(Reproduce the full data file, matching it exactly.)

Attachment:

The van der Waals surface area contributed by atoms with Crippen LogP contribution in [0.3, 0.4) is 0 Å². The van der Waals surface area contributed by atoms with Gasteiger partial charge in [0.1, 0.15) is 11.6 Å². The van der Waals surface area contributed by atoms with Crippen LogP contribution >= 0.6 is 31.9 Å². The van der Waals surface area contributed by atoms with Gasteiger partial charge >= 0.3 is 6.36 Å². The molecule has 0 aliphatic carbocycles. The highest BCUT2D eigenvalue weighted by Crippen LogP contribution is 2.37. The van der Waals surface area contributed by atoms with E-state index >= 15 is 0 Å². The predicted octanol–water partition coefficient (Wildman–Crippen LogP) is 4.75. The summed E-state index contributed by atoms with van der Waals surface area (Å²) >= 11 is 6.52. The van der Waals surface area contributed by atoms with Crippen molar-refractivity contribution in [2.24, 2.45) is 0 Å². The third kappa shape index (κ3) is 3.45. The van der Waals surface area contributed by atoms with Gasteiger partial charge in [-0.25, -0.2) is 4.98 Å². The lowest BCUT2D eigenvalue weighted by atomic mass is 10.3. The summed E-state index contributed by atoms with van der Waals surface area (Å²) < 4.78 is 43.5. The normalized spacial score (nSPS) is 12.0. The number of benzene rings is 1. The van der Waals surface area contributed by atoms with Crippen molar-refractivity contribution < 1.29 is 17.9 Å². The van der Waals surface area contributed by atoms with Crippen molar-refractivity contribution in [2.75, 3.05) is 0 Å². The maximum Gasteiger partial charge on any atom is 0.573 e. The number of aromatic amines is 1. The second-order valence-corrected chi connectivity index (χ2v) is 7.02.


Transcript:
The van der Waals surface area contributed by atoms with Crippen LogP contribution in [0.3, 0.4) is 0 Å². The van der Waals surface area contributed by atoms with Gasteiger partial charge in [0.1, 0.15) is 11.6 Å². The van der Waals surface area contributed by atoms with Crippen LogP contribution >= 0.6 is 31.9 Å². The van der Waals surface area contributed by atoms with Gasteiger partial charge >= 0.3 is 6.36 Å². The molecule has 0 aliphatic carbocycles. The highest BCUT2D eigenvalue weighted by Crippen LogP contribution is 2.37. The van der Waals surface area contributed by atoms with E-state index >= 15 is 0 Å². The predicted octanol–water partition coefficient (Wildman–Crippen LogP) is 4.75. The summed E-state index contributed by atoms with van der Waals surface area (Å²) >= 11 is 6.52. The van der Waals surface area contributed by atoms with Crippen molar-refractivity contribution in [2.24, 2.45) is 0 Å². The third kappa shape index (κ3) is 3.45. The van der Waals surface area contributed by atoms with Gasteiger partial charge in [-0.25, -0.2) is 4.98 Å². The lowest BCUT2D eigenvalue weighted by atomic mass is 10.3. The summed E-state index contributed by atoms with van der Waals surface area (Å²) < 4.78 is 43.5. The normalized spacial score (nSPS) is 12.0. The number of benzene rings is 1. The van der Waals surface area contributed by atoms with Crippen molar-refractivity contribution < 1.29 is 17.9 Å². The van der Waals surface area contributed by atoms with Crippen molar-refractivity contribution in [2.75, 3.05) is 0 Å². The maximum Gasteiger partial charge on any atom is 0.573 e. The number of aromatic amines is 1. The second-order valence-corrected chi connectivity index (χ2v) is 7.02.